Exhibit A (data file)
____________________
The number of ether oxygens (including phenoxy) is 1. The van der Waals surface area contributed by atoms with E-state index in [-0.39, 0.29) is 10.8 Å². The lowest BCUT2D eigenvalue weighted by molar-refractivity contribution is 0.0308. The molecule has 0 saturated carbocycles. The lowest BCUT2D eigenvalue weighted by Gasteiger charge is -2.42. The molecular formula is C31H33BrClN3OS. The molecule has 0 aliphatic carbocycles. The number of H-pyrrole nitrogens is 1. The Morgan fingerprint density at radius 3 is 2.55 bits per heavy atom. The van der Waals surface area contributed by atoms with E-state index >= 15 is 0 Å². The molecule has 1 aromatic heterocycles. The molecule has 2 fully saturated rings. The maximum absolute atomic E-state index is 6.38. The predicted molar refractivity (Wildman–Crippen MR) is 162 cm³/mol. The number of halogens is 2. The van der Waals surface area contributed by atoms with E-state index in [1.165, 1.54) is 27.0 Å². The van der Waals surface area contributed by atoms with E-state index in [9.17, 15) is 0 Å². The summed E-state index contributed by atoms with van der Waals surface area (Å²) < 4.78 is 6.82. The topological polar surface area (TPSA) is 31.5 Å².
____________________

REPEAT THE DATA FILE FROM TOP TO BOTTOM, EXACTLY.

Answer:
The number of ether oxygens (including phenoxy) is 1. The van der Waals surface area contributed by atoms with E-state index in [-0.39, 0.29) is 10.8 Å². The lowest BCUT2D eigenvalue weighted by molar-refractivity contribution is 0.0308. The molecule has 0 saturated carbocycles. The lowest BCUT2D eigenvalue weighted by Gasteiger charge is -2.42. The molecular formula is C31H33BrClN3OS. The molecule has 0 aliphatic carbocycles. The number of H-pyrrole nitrogens is 1. The Morgan fingerprint density at radius 3 is 2.55 bits per heavy atom. The van der Waals surface area contributed by atoms with E-state index >= 15 is 0 Å². The molecule has 1 aromatic heterocycles. The molecule has 2 fully saturated rings. The maximum absolute atomic E-state index is 6.38. The predicted molar refractivity (Wildman–Crippen MR) is 162 cm³/mol. The number of halogens is 2. The van der Waals surface area contributed by atoms with E-state index in [1.165, 1.54) is 27.0 Å². The van der Waals surface area contributed by atoms with E-state index in [9.17, 15) is 0 Å². The summed E-state index contributed by atoms with van der Waals surface area (Å²) < 4.78 is 6.82. The topological polar surface area (TPSA) is 31.5 Å².